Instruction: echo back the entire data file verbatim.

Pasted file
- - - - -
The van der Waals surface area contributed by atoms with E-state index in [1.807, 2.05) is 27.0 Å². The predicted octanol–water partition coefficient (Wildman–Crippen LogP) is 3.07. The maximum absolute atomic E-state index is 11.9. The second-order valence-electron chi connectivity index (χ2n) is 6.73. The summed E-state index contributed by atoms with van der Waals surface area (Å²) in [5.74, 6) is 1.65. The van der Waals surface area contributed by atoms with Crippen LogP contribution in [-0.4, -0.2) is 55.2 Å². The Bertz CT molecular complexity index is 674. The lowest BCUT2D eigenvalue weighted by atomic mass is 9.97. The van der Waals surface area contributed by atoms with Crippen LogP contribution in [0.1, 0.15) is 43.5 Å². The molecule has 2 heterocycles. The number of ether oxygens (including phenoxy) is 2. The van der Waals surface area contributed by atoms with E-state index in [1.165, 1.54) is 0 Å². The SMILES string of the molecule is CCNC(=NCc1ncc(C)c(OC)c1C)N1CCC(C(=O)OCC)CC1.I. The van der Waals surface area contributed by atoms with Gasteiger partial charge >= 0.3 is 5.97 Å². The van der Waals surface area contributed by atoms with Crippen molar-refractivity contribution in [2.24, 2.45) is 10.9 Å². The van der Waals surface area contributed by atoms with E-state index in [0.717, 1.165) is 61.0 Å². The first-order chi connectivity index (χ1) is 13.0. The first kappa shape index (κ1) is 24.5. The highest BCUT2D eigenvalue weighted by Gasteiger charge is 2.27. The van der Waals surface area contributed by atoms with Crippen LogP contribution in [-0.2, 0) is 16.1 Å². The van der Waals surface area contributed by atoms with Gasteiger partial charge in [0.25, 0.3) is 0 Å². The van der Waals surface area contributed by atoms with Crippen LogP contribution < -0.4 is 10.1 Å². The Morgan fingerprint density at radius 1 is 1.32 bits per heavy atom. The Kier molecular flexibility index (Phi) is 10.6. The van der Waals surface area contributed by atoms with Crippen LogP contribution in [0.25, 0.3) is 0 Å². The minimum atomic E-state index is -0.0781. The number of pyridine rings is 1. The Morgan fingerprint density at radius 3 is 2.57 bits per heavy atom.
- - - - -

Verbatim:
The van der Waals surface area contributed by atoms with E-state index in [1.807, 2.05) is 27.0 Å². The predicted octanol–water partition coefficient (Wildman–Crippen LogP) is 3.07. The maximum absolute atomic E-state index is 11.9. The second-order valence-electron chi connectivity index (χ2n) is 6.73. The summed E-state index contributed by atoms with van der Waals surface area (Å²) in [5.74, 6) is 1.65. The van der Waals surface area contributed by atoms with Crippen LogP contribution in [-0.4, -0.2) is 55.2 Å². The Bertz CT molecular complexity index is 674. The lowest BCUT2D eigenvalue weighted by atomic mass is 9.97. The van der Waals surface area contributed by atoms with Crippen LogP contribution in [0.1, 0.15) is 43.5 Å². The molecule has 2 heterocycles. The number of ether oxygens (including phenoxy) is 2. The van der Waals surface area contributed by atoms with E-state index in [1.165, 1.54) is 0 Å². The SMILES string of the molecule is CCNC(=NCc1ncc(C)c(OC)c1C)N1CCC(C(=O)OCC)CC1.I. The van der Waals surface area contributed by atoms with Gasteiger partial charge >= 0.3 is 5.97 Å². The van der Waals surface area contributed by atoms with Crippen molar-refractivity contribution in [2.24, 2.45) is 10.9 Å². The van der Waals surface area contributed by atoms with E-state index in [0.717, 1.165) is 61.0 Å². The first-order chi connectivity index (χ1) is 13.0. The first kappa shape index (κ1) is 24.5. The highest BCUT2D eigenvalue weighted by Gasteiger charge is 2.27. The van der Waals surface area contributed by atoms with Crippen LogP contribution in [-0.2, 0) is 16.1 Å². The van der Waals surface area contributed by atoms with Gasteiger partial charge in [0.25, 0.3) is 0 Å². The van der Waals surface area contributed by atoms with Crippen LogP contribution < -0.4 is 10.1 Å². The Morgan fingerprint density at radius 1 is 1.32 bits per heavy atom. The Kier molecular flexibility index (Phi) is 10.6. The van der Waals surface area contributed by atoms with Crippen LogP contribution in [0.25, 0.3) is 0 Å². The minimum atomic E-state index is -0.0781. The number of pyridine rings is 1. The Morgan fingerprint density at radius 3 is 2.57 bits per heavy atom.